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Fuld's Folly

Lehman Brothers CEO Richard Fuld had plenty of chances to save his firm, but missed them all. For that reason, Cramer added him to the Wall of Shame.

Fuld, who replaces Washington Mutual’s former CEO Kerry Killinger, never found the buyer so desperately needed to save Lehman. The deal with Korea Development Bank looks like it’s falling through. HSBC or a Chinese bank might have made a good suitor. So, too, would Japan’s Nomura or China’s CITIC. Wealth funds in Qatar or Abu Dhabi would have helped. But Fuld never made it happen.

Fuld never even found a buyer for its attractive asset-management group Neuberger Berman. Nor did he spin off Lehman’s bad debt when he could have. And he missed his chance to issue shares when the stock ran after the Securities and Exchange Commission finally decided to enforce the naked short-selling rule. Well, now the SEC is ignoring the practice again, and Lehman is getting hit hard. So much so the company’s stock price is so low – $7.79, yesterday's close was $14.15 – Lehman couldn’t raise cash if it wanted to.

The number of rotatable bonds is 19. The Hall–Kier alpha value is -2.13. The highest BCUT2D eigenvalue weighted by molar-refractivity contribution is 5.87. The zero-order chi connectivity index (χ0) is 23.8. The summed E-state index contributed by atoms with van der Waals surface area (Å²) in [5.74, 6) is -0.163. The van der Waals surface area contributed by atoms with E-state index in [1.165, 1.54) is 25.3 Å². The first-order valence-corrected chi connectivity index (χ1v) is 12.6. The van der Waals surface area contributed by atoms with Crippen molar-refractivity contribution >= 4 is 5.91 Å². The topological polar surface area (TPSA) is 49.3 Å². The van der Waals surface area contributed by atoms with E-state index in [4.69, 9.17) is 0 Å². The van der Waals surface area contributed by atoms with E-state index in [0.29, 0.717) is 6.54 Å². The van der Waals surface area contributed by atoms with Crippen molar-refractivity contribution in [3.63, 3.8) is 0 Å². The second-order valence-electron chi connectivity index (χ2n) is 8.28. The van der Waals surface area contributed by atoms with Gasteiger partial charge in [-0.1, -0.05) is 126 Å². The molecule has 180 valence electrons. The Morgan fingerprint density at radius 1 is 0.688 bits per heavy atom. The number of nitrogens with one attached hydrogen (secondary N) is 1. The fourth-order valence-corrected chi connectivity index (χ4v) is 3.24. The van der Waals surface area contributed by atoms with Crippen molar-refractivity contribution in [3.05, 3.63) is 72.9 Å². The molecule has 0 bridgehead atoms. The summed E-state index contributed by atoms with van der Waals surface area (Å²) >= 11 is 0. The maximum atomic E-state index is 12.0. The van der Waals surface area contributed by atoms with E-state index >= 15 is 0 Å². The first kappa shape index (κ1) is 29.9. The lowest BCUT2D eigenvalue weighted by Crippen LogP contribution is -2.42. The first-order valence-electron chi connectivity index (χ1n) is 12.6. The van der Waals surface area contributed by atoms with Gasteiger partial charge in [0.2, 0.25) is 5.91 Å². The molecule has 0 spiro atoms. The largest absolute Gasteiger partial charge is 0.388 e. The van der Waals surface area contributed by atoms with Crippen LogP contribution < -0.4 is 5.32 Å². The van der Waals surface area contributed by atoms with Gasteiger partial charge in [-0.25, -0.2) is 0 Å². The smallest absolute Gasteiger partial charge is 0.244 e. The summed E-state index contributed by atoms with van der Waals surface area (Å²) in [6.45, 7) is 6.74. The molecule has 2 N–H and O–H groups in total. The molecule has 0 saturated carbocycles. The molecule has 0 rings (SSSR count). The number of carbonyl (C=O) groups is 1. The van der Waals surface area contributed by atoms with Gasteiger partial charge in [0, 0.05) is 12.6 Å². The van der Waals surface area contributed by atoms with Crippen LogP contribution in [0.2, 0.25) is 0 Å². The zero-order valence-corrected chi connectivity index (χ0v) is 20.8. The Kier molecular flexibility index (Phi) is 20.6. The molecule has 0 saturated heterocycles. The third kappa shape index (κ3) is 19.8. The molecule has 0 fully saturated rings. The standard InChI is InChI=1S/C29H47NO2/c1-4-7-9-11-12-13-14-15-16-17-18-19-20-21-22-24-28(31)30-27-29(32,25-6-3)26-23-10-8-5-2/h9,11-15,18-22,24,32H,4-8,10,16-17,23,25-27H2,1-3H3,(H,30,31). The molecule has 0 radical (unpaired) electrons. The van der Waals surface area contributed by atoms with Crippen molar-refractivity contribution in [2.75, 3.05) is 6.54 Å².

Cramer’s thinking we could have a repeat of a Bear Stearns takeunder. Washington guarantees Lehman’s bad loans while the buyer gains a big piece of market share.

But Mr. Fuld isn’t alone. Citigroup CEO Vikrim Pandit and AIG CEO Robert Willumstad both missed their chance to capitalize on the Fannie-Freddie deal. Now these stocks are just as vulnerable as Lehman to naked short selling. So if these two CEOs don’t move now to save their companies, Cramer’s going to put them on the Wall of Shame, too.



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